This past week I saw an interesting piece of news out of …

Identities Lost

It is intriguing when we see epochs of time shift and change and replace each other. These are like grand markers in time, like huge arches that delineate when everything was one way and when it all changed and became something else. On Guam we have antes di gera and despues di gera which draws a clear line of memory between what existed prior to World War II and after. World War II survivors will tell you the smells in the air, the sounds of the island were different in 1940 as they were in 1945. Most people in the United States and elsewhere in the world mark recent memory with "9/11" as if to say that things were fundamentally different before September 11th, 2001 than they were afterwards. All of this is a fiction of course, but there is still a way that communities tend to lay out the stretches of time behind them in certain blocks, to make them easier to manage, but propping up these important moments as providing the keys to understand all those temporal tectonic shi…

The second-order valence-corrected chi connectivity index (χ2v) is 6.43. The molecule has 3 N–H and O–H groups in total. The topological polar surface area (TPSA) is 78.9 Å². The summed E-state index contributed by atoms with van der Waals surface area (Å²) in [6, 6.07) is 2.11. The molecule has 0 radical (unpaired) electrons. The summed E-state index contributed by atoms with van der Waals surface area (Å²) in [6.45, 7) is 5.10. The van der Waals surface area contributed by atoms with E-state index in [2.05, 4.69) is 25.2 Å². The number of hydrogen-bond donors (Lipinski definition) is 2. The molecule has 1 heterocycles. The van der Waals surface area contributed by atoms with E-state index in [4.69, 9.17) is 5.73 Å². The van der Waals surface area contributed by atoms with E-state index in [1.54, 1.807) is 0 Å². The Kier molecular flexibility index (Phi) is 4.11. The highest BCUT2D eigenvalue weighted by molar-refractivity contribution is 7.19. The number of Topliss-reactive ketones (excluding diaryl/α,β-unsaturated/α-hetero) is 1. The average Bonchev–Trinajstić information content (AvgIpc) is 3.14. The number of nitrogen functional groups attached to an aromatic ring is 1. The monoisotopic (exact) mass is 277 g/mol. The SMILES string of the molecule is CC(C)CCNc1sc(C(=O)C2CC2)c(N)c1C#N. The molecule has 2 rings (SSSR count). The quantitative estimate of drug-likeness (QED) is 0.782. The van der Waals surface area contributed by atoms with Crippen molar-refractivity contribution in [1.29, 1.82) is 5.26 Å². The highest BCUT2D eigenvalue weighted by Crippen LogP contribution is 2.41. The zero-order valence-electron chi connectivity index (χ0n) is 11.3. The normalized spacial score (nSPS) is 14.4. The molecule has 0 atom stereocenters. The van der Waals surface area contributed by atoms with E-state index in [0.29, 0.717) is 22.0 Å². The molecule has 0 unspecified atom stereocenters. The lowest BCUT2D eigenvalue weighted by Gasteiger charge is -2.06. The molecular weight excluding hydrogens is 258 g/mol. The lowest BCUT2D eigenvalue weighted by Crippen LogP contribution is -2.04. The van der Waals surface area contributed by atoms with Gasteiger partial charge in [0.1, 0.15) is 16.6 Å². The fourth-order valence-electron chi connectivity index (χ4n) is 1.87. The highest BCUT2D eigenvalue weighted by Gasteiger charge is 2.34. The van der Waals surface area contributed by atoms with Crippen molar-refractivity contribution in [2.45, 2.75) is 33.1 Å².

Pagan and Tinian

--> After months of waiting and speculating, the military has finally released their plans for Pagan and Tinian. Read the articles below to learn more. Five years ago the mood in the CNMI was one very supportive of militarization. The leadership there seemed willing to offer Pagan and Tinian and anything else on a plate to the DOD, especially in the context of resistance to military increases on Guam. It is good to see that this has changed.


Government should focus on homestead program: Aldan By Cherrie Anne E. Villahermosa  Marianas Variety
Northern Islands Mayor Jerome Aldan’s message to the military is to "pack up and leave Pagan alone." Aldan was among the public officials who were in the House chamber yesterday to hear what the representatives of the Marine Corps Forces Pacific had to say during a meeting that lasted for more than three hours.
Aldan in an interview said he has not changed his position and is still opposed to the pr…